An area of extreme irritability that when compressed is very tender and can give rise to referred pain and tenderness.
As the sciatic nerve passes through the buttock it goes through or under a muscle called the 'Piriformis'. This muscle lies deep to the large buttock muscles (Gluteus maximus and medius) and is classified as a lateral (outward) rotator of the hip when it is in a neutral weight-bearing position as in standing or when extended during walking or running. In addition, it abducts (away from the center) the thigh when flexed. It also plays a restraining role by controlling medial rotation (inward) during the initial stance phase of walking or running. Sustained tension in this muscle can lead to the formation of trigger points resulting in the compression of the sciatic nerve and possibly the dysfunction of the SI joint (joint between the spine and the pelvis).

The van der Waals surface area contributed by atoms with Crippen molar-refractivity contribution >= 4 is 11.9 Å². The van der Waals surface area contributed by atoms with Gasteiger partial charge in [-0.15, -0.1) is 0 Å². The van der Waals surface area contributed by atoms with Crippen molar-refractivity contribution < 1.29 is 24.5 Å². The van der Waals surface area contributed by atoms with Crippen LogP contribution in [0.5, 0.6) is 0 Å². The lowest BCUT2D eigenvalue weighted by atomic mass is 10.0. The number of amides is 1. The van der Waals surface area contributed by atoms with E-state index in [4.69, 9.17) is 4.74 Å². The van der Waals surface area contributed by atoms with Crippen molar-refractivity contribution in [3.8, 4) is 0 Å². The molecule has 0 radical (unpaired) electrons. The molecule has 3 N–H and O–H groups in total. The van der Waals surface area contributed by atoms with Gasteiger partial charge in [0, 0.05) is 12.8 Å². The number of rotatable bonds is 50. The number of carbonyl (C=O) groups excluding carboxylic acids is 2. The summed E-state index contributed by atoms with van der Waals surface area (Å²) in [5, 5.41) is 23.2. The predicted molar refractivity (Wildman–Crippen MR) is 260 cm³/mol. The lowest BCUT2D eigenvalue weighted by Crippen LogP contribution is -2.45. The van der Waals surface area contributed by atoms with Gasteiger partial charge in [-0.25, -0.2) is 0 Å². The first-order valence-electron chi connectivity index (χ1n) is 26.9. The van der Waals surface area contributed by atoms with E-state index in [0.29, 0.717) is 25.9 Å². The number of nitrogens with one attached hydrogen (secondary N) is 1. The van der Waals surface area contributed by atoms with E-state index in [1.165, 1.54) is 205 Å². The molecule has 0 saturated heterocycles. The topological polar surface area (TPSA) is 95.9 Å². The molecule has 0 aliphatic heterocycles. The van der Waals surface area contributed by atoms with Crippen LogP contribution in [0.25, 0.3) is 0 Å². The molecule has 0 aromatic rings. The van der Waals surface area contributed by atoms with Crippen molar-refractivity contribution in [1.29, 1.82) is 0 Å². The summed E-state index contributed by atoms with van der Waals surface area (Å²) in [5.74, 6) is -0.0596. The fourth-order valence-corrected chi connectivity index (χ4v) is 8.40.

This tension in the Piriformis results in symptoms that are easily confused with those of a herniated disc. Absence or marked weakness of the Achilles tendon reflex would suggest a disc lesion. Radiograph reports of the narrowing of the disc space or degenerative changes with spur formation are not by themselves sufficient to account for the pain characteristics of the piriformis syndrome. Degenerative changes occur in the spine with aging and do not correlate well with these symptoms. Recognition of piriformis symptoms may avoid needless laminectomy.
Piriformis Syndrome Symptoms